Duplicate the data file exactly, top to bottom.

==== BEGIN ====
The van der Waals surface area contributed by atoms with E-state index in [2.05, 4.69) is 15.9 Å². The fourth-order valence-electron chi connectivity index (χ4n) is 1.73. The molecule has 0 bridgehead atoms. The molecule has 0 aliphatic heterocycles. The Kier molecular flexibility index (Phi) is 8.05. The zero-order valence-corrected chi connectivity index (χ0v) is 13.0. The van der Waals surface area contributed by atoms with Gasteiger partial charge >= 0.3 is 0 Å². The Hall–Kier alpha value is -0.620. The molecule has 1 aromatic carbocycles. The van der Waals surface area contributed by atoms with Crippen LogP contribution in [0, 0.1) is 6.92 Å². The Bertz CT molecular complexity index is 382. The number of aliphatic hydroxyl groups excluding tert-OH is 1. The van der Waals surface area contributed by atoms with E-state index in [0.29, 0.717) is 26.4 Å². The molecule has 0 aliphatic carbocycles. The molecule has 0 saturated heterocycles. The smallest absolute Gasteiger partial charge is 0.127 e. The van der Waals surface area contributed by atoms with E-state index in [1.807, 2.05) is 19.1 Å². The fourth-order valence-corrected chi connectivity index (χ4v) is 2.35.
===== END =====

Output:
The van der Waals surface area contributed by atoms with E-state index in [2.05, 4.69) is 15.9 Å². The fourth-order valence-electron chi connectivity index (χ4n) is 1.73. The molecule has 0 bridgehead atoms. The molecule has 0 aliphatic heterocycles. The Kier molecular flexibility index (Phi) is 8.05. The zero-order valence-corrected chi connectivity index (χ0v) is 13.0. The van der Waals surface area contributed by atoms with Gasteiger partial charge >= 0.3 is 0 Å². The Hall–Kier alpha value is -0.620. The molecule has 1 aromatic carbocycles. The van der Waals surface area contributed by atoms with Crippen LogP contribution in [0, 0.1) is 6.92 Å². The Bertz CT molecular complexity index is 382. The number of aliphatic hydroxyl groups excluding tert-OH is 1. The van der Waals surface area contributed by atoms with E-state index in [0.29, 0.717) is 26.4 Å². The molecule has 0 aliphatic carbocycles. The molecule has 0 saturated heterocycles. The smallest absolute Gasteiger partial charge is 0.127 e. The van der Waals surface area contributed by atoms with E-state index in [1.807, 2.05) is 19.1 Å². The fourth-order valence-corrected chi connectivity index (χ4v) is 2.35.